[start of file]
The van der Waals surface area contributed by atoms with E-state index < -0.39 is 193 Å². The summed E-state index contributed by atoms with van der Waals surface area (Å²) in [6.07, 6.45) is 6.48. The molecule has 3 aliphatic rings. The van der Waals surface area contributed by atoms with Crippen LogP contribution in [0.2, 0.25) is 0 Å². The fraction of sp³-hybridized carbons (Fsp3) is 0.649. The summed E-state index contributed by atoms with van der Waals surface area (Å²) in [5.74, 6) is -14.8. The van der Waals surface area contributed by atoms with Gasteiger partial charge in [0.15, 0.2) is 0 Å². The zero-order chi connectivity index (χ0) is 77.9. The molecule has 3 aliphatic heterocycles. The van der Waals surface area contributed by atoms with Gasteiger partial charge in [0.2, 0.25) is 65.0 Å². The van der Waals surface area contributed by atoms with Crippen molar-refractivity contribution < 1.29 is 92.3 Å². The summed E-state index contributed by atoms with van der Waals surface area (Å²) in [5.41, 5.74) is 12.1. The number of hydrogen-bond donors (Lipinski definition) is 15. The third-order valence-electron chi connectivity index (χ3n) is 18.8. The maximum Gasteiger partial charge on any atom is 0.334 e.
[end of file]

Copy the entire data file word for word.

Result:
The van der Waals surface area contributed by atoms with E-state index < -0.39 is 193 Å². The summed E-state index contributed by atoms with van der Waals surface area (Å²) in [6.07, 6.45) is 6.48. The molecule has 3 aliphatic rings. The van der Waals surface area contributed by atoms with Crippen LogP contribution in [0.2, 0.25) is 0 Å². The fraction of sp³-hybridized carbons (Fsp3) is 0.649. The summed E-state index contributed by atoms with van der Waals surface area (Å²) in [5.74, 6) is -14.8. The van der Waals surface area contributed by atoms with Gasteiger partial charge in [0.15, 0.2) is 0 Å². The zero-order chi connectivity index (χ0) is 77.9. The molecule has 3 aliphatic heterocycles. The van der Waals surface area contributed by atoms with Gasteiger partial charge in [0.2, 0.25) is 65.0 Å². The van der Waals surface area contributed by atoms with Crippen molar-refractivity contribution < 1.29 is 92.3 Å². The summed E-state index contributed by atoms with van der Waals surface area (Å²) in [5.41, 5.74) is 12.1. The number of hydrogen-bond donors (Lipinski definition) is 15. The third-order valence-electron chi connectivity index (χ3n) is 18.8. The maximum Gasteiger partial charge on any atom is 0.334 e.